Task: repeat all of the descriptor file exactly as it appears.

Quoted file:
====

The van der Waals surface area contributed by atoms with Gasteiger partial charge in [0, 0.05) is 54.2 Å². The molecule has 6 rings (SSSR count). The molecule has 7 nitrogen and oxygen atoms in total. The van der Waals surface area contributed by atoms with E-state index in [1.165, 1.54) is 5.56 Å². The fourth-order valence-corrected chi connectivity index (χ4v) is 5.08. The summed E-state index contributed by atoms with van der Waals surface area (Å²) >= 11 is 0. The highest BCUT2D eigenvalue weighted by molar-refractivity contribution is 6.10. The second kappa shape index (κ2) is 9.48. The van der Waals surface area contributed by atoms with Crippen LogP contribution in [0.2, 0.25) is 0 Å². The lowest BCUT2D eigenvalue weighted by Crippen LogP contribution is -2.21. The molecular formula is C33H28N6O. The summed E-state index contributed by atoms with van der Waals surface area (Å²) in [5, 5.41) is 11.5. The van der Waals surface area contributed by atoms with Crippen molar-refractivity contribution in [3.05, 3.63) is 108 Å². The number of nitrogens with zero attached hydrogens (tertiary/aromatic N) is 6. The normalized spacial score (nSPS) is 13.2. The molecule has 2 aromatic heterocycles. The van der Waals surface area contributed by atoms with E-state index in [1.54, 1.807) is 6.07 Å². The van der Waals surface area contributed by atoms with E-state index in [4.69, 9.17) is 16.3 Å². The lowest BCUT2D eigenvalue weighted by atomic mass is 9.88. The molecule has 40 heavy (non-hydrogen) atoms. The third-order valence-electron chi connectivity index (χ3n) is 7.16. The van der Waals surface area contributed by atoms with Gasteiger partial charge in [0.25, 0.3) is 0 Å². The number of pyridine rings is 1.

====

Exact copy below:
The van der Waals surface area contributed by atoms with Gasteiger partial charge in [0, 0.05) is 54.2 Å². The molecule has 6 rings (SSSR count). The molecule has 7 nitrogen and oxygen atoms in total. The van der Waals surface area contributed by atoms with E-state index in [1.165, 1.54) is 5.56 Å². The fourth-order valence-corrected chi connectivity index (χ4v) is 5.08. The summed E-state index contributed by atoms with van der Waals surface area (Å²) >= 11 is 0. The highest BCUT2D eigenvalue weighted by molar-refractivity contribution is 6.10. The second kappa shape index (κ2) is 9.48. The van der Waals surface area contributed by atoms with Crippen LogP contribution in [0.2, 0.25) is 0 Å². The lowest BCUT2D eigenvalue weighted by Crippen LogP contribution is -2.21. The molecular formula is C33H28N6O. The summed E-state index contributed by atoms with van der Waals surface area (Å²) in [5, 5.41) is 11.5. The van der Waals surface area contributed by atoms with Crippen molar-refractivity contribution in [3.05, 3.63) is 108 Å². The number of nitrogens with zero attached hydrogens (tertiary/aromatic N) is 6. The normalized spacial score (nSPS) is 13.2. The molecule has 2 aromatic heterocycles. The van der Waals surface area contributed by atoms with E-state index in [1.54, 1.807) is 6.07 Å². The van der Waals surface area contributed by atoms with E-state index in [4.69, 9.17) is 16.3 Å². The lowest BCUT2D eigenvalue weighted by atomic mass is 9.88. The molecule has 40 heavy (non-hydrogen) atoms. The third-order valence-electron chi connectivity index (χ3n) is 7.16. The van der Waals surface area contributed by atoms with Gasteiger partial charge in [0.25, 0.3) is 0 Å². The number of pyridine rings is 1.